# Newton's second law from different reference frames

An astronaut with a mass of $$100 kg$$ pulls on a rope attached to a $$100,000 kg$$ asteroid with a strength of $$1,000 N$$. The rope pulls back on the astronaut with the same force. The astronaut accelerates towards the asteroid at $$10 m/s²$$ ($$a = \frac{F}m = \frac{1,000}{100}$$), while the asteroid accelerates towards the astronaut at $$0.01 m/s²$$ ($$a = \frac{F}m = \frac{1,000}{100,000}$$).

Now, from the astronaut's reference frame he's pulling on the $$100,000 kg$$ asteroid with a strength of $$1,000 N$$ and as a result, the asteroid is accelerating towards him at $$10 m/s²$$, when, from Newton's second law, it should be accelerating at $$a = \frac{F}m = \frac{1,000}{100,000} = 0.01 m/s²$$.

Am I correct in concluding that Newton's second law breaks down in the astronaut's reference frame? Would I also be correct in concluding that this is because the astronaut is not in an inertial reference frame?

• Why are you using dots "." where you should have commas ","? 1.000 is 1 Newton, not 1,000 Newtons. What is 0,01? Jan 28, 2021 at 2:45
• @Drjh it's a European convention Jan 28, 2021 at 2:46
• 100 kg is a meteoroid, not an asteroid. or is that100,000? That's on the fence.
– JEB
Jan 28, 2021 at 2:50
• @Drjh In France, for example, the decimal point and the comma have their roles reversed, as in this question. However I think of the benefit of many readers here, polytheneman, it might help to change them around. Jan 28, 2021 at 2:50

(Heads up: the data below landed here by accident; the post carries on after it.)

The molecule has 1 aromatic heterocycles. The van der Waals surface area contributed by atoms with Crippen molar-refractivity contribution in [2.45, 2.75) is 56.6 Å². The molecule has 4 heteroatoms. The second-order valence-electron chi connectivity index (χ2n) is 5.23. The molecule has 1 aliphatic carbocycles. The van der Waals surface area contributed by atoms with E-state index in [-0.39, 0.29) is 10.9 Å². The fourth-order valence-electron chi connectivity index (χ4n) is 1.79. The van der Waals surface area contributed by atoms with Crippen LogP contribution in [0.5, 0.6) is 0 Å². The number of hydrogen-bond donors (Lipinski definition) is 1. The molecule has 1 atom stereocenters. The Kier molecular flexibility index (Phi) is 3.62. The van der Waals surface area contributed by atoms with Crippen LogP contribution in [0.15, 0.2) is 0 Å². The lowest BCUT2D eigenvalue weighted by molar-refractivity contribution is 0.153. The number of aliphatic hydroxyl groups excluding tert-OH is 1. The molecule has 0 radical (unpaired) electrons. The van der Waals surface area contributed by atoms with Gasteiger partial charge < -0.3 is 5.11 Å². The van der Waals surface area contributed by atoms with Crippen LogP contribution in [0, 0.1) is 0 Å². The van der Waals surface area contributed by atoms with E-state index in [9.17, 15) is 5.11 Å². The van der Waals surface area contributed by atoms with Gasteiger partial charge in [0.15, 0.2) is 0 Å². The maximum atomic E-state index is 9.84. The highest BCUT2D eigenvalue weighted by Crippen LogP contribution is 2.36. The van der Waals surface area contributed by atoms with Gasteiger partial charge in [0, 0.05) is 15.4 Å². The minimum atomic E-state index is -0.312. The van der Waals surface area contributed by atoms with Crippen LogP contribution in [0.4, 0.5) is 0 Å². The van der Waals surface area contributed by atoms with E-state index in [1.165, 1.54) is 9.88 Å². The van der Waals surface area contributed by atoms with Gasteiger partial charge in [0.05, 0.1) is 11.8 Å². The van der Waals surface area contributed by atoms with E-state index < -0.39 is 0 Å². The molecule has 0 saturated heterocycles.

• Sorry about that. Different regional convention. Edited for clarity. Jan 28, 2021 at 3:41

Am I correct in concluding that Newton's second law breaks down in the astronaut's reference frame? Would I also be correct in concluding that this is because the astronaut is not in an inertial reference frame?

Not much. But yes, you got confused because the astronaut is a non - inertial observer.

And to compensate for this problem in Newton's law from a non - inertial frame, the term Pseudo force was introduced whose magnitude is equal to

$$F_{pseudo}= (Mass_{being \; observed})(acceleration_{of\; observer})$$

Do you must count this force too when using Newton's law from a non inertial frame.

• Depends on the precise formulation of the law. If we used definition form wikipedia which is quite common the rate of change of momentum of a body over time is directly proportional to the force applied, and occurs in the same direction as the applied force, then the law is not applicable for non-inertial frames. Pseudoforces are certainly not applied forces. They are just mathematical trick to retain the formula F=ma, but conceptually are very different things. Jan 28, 2021 at 6:17
• @Umaxo exactly.. they are just mathematical tool.. Jan 28, 2021 at 6:19
• if you agree, what do you mean by "Not much." In you answer? Jan 28, 2021 at 6:20
• @Umaxo because Newton's law is still valid with some corrections in it . That's why I wrote not much. Jan 28, 2021 at 6:22

The second law is still valid, but you're right that the acceleration will differ between the inertial frame (neutral observer) and the astronauts frame. F = ma is still obeyed by all parties.

Whether the astronaut sees himself as accelerating toward the rock or the rock accelerating toward him is a matter of preference.